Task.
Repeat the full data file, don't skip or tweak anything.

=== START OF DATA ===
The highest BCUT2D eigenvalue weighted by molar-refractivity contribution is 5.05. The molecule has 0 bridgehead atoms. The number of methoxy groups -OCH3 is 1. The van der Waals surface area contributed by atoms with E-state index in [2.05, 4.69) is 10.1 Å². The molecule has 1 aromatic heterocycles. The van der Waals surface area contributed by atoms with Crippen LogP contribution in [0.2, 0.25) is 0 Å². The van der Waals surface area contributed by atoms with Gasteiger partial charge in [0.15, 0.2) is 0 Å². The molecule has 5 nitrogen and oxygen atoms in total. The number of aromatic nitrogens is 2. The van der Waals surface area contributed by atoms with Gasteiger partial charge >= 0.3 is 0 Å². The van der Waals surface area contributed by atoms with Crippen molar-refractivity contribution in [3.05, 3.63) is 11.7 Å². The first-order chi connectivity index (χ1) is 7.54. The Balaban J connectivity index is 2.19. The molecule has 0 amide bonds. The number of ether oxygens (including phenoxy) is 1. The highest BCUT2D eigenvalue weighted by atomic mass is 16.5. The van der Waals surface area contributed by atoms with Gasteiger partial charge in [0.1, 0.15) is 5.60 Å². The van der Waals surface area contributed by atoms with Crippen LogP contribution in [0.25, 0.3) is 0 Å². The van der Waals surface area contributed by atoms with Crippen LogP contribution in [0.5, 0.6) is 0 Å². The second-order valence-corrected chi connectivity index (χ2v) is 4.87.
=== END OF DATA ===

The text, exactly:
The highest BCUT2D eigenvalue weighted by molar-refractivity contribution is 5.05. The molecule has 0 bridgehead atoms. The number of methoxy groups -OCH3 is 1. The van der Waals surface area contributed by atoms with E-state index in [2.05, 4.69) is 10.1 Å². The molecule has 1 aromatic heterocycles. The van der Waals surface area contributed by atoms with Crippen LogP contribution in [0.2, 0.25) is 0 Å². The van der Waals surface area contributed by atoms with Gasteiger partial charge in [0.15, 0.2) is 0 Å². The molecule has 5 nitrogen and oxygen atoms in total. The number of aromatic nitrogens is 2. The van der Waals surface area contributed by atoms with Gasteiger partial charge >= 0.3 is 0 Å². The van der Waals surface area contributed by atoms with Crippen molar-refractivity contribution in [3.05, 3.63) is 11.7 Å². The first-order chi connectivity index (χ1) is 7.54. The Balaban J connectivity index is 2.19. The molecule has 0 amide bonds. The number of ether oxygens (including phenoxy) is 1. The highest BCUT2D eigenvalue weighted by atomic mass is 16.5. The van der Waals surface area contributed by atoms with Gasteiger partial charge in [0.1, 0.15) is 5.60 Å². The van der Waals surface area contributed by atoms with Crippen LogP contribution in [0.25, 0.3) is 0 Å². The van der Waals surface area contributed by atoms with Crippen LogP contribution in [0.5, 0.6) is 0 Å². The second-order valence-corrected chi connectivity index (χ2v) is 4.87.